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Federal Judge Says New Rule is “Unconstitutional” – Blocks “Room Scanning” Before University Tests
By Jackson Wright|August 29, 2022
Federal Judge Says New Rule is “Unconstitutional” – Blocks “Room Scanning” Before University Tests

During the pandemic, schools around the country entered unprecedented territory. With draconian mandates and lockdowns, students stayed home the majority of the time and teaching became very different.

Since then, numerous lawsuits have popped up regarding some of the more controversial guidelines. For example, there’s the “room scan” idea that many universities started to implement.

However, a federal judge just ruled that this practice is unconstitutional.

Back in February of this year, a Cleveland State University student prepared for a remote test. But before beginning the exam, Aaron Ogletree was required to show the professor a full view of his bedroom.

This is known as “room scanning,” and the Electronic Freedom Foundation (EFF) says it’s a common requirement “where students are forced to use their device’s camera to give a 360-degree view of everything around the area in which they’re taking a test.”

Ogletree told Reason that he didn’t like the idea, and sent an email to Cleveland State Testing Services saying that he had confidential documents in his work area, and didn’t have time to secure them before the “scan.”

Afterward, Ogletree sued the university, claiming his Fourth Amendment rights were violated. The university tried to say that these scans don’t qualify as “searches” and are about “academic fairness and exam integrity.”

But the judge didn’t buy that. Via The Blaze:

A federal judge ruled this week that it was unconstitutional for a university in Ohio to require a ‘room scan’ from a chemistry student before he took a remote test.

The university tried to defend itself by saying students are allowed to control the inspection, in regards to where they direct the camera in the room.

Even so, U.S. district court Judge J. Philip Calabrese said the defense didn’t hold enough water. He ruled in Ogletree’s favor and stated:

Mr. Ogletree’s privacy interest in his home outweighs Cleveland State’s interests in scanning his room.

Accordingly, the Court determines that Cleveland State’s practice of conducting room scans is unreasonable under the Fourth Amendment.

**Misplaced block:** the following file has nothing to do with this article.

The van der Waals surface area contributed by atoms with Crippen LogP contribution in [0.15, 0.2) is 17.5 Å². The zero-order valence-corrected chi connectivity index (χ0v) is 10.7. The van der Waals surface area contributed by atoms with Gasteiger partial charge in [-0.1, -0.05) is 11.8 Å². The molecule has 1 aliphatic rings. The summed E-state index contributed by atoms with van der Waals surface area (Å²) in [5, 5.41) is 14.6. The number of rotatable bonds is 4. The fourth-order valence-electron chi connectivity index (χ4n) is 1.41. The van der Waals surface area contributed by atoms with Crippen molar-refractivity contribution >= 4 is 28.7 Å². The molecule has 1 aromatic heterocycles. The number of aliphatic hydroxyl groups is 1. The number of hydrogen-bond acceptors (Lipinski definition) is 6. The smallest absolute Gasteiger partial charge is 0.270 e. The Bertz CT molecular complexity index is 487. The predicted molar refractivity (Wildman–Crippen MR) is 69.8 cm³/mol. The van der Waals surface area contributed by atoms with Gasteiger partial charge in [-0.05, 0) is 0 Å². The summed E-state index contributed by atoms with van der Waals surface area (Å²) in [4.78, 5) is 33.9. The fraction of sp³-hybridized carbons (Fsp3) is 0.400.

EFF Associate Director of Digital Strategy Jason Kelly said he hoped other schools will “recognize that just because an invasive surveillance tool exists, it isn’t necessarily helpful to education.

He added that this sort of thing could be, and sometimes is, a direct violation of a student’s Constitutional rights.

Currently, the school’s legal team is “reviewing the decision,” and they may or may not decide to appeal. In the meantime, it’s a victory for student rights and for those who support the Constitution.

Remote learning has elicited plenty of scrutiny and criticism in the past few years, and some lawsuits are saying that students were simply given a very poor education and are now behind.

Others allege that it has had a profoundly negative impact on the mental health of children and teens, as evidenced by a sharp rise in students going into therapy since 2020.

As for the “room scanning” issue, that’s bound to be a problem when cameras and personal homes are brought into the picture.

Key Takeaways:

  • A federal judge ruled against a “room scan” and called it a violation of the student’s rights.
  • The lawsuit the student brought against the school said the required scan was in direct violation of the Fourth Amendment.
  • The judge agreed, and the EFF said they hope other schools will start to question the use of “room scanning” in the future.

Source: The Blaze

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Jackson Wright
Jackson Wright is a journalist, writer and editor with over two decades of experience. He loves writing, rowing, reading, video games, and to a certain extent, Objectivism.
Jackson Wright is a journalist, writer and editor with over two decades of experience. He loves writing, rowing, reading, video games, and to a certain extent, Objectivism.
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